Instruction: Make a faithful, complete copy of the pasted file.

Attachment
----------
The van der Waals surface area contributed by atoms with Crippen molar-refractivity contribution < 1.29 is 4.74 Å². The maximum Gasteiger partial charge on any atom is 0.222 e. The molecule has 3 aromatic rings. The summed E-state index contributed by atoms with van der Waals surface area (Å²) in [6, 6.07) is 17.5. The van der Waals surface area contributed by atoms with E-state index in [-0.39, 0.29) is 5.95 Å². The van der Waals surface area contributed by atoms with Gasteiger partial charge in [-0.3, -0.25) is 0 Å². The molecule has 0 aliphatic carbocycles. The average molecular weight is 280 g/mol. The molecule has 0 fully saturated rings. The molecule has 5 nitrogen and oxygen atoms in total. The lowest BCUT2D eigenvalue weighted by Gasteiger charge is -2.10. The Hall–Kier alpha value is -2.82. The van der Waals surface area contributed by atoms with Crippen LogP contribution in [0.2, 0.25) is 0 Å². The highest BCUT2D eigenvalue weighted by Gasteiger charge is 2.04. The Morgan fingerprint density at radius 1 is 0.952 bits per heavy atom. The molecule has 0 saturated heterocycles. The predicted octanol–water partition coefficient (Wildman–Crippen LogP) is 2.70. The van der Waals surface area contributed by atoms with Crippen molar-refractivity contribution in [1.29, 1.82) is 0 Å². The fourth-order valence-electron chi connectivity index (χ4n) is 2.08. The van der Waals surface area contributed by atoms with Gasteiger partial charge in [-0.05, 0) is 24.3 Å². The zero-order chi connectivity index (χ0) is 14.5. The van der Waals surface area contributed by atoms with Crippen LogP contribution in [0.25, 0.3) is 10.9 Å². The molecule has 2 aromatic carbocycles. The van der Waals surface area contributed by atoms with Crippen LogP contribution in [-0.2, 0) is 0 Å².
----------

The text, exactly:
The van der Waals surface area contributed by atoms with Crippen molar-refractivity contribution < 1.29 is 4.74 Å². The maximum Gasteiger partial charge on any atom is 0.222 e. The molecule has 3 aromatic rings. The summed E-state index contributed by atoms with van der Waals surface area (Å²) in [6, 6.07) is 17.5. The van der Waals surface area contributed by atoms with E-state index in [-0.39, 0.29) is 5.95 Å². The van der Waals surface area contributed by atoms with Gasteiger partial charge in [-0.3, -0.25) is 0 Å². The molecule has 0 aliphatic carbocycles. The average molecular weight is 280 g/mol. The molecule has 0 fully saturated rings. The molecule has 5 nitrogen and oxygen atoms in total. The lowest BCUT2D eigenvalue weighted by Gasteiger charge is -2.10. The Hall–Kier alpha value is -2.82. The van der Waals surface area contributed by atoms with Crippen LogP contribution in [0.2, 0.25) is 0 Å². The highest BCUT2D eigenvalue weighted by Gasteiger charge is 2.04. The Morgan fingerprint density at radius 1 is 0.952 bits per heavy atom. The molecule has 0 saturated heterocycles. The predicted octanol–water partition coefficient (Wildman–Crippen LogP) is 2.70. The van der Waals surface area contributed by atoms with Crippen molar-refractivity contribution in [1.29, 1.82) is 0 Å². The fourth-order valence-electron chi connectivity index (χ4n) is 2.08. The van der Waals surface area contributed by atoms with Gasteiger partial charge in [-0.05, 0) is 24.3 Å². The zero-order chi connectivity index (χ0) is 14.5. The van der Waals surface area contributed by atoms with Crippen LogP contribution in [0.25, 0.3) is 10.9 Å². The molecule has 2 aromatic carbocycles. The van der Waals surface area contributed by atoms with Crippen LogP contribution in [-0.2, 0) is 0 Å².